According to Bloomberg Businessweek, spies in China managed to insert chips into computer systems that would allow external control of those systems. Specialized servers purchased by Amazon, Apple, and others around 2015 and manufactured in China by San Jose–based Super Micro were reportedly at issue, as may have been systems built for the U.S. military.
Amazon, Apple, the Chinese government, and Super Micro deny the incident ever happened. And some experts find it hard to believe a top-flight company like Apple could have initially missed something like this in their quality assurance process. However, other experts are convinced by Bloomberg’s reporting and the nature of the attack. One of those is Mark M. Tehranipoor, director of the Florida Institute for Cybersecurity Research (FICS). In fact, this is just the kind of attack his institute has been developing the technology to detect and counter.
The institute’s semiautomated system “could have identified this part in a matter of seconds to minutes,” says Tehranipoor, an IEEE Fellow. The system uses optical scans, microscopy, X-ray tomography, and artificial intelligence to compare a printed circuit board and its chips and components with the intended design.
It starts by taking high-resolution images of the front and back side of the circuit board, he explains. Machine learning and AI algorithms go through the images, tracing the interconnects and identifying the components. Then an X-ray tomography imager goes deeper, revealing interconnects and components buried within the circuit board. (According to Bloomberg, later versions of the attack involved burying the offending chip instead of having it sit on the surface.) That process takes a series of 2D images and automatically stitches them together to produce a layer-by-layer analysis that maps the interconnects and the chips and components they connect. The systems in question in the Bloomberg story probably had a dozen layers, Tehranipoor estimates.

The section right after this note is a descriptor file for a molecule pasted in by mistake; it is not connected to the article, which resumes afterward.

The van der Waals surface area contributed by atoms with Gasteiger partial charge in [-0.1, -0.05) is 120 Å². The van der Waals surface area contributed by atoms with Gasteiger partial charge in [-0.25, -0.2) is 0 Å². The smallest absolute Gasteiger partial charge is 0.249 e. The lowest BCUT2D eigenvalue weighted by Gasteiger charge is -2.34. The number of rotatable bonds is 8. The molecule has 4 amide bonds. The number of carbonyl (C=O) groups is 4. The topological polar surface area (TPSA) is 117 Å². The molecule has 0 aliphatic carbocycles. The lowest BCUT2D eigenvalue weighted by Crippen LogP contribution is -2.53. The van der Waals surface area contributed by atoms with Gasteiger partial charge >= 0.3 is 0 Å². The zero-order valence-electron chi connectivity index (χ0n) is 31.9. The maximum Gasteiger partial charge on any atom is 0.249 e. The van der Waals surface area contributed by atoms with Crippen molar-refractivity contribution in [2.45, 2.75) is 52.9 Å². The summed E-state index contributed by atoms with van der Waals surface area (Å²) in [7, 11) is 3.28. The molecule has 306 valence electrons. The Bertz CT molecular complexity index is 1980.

All this information is then compared to the original designs to determine if something has been added, subtracted, or altered by the manufacturer.
Nearly all of the process is automated, and Tehranipoor’s group is working on completely removing the need for a human in the system. In addition, they are working on ways to identify much more subtle attacks. For example, an attacker could potentially alter the physical values of capacitors and resistors on the board or subtly change the dimensions of interconnects, making them susceptible to system-crippling electromigration.
So why isn’t this system in widespread use? After all, much of it has been available since 2014. (Tehranipoor even described some in his 2017 article for IEEE Spectrum about the dangers of cloned chips.) “Sometimes a technology is ready, but it’s not used by companies because an attack hasn’t been seen to be real,” Tehranipoor says. This attack might be enough to change that perception, he says.
Even so, “this isn’t the attack that keeps me up at night,” says Tehranipoor. “As sophisticated as it was…those attackers could have done a lot more and been much more difficult to detect.”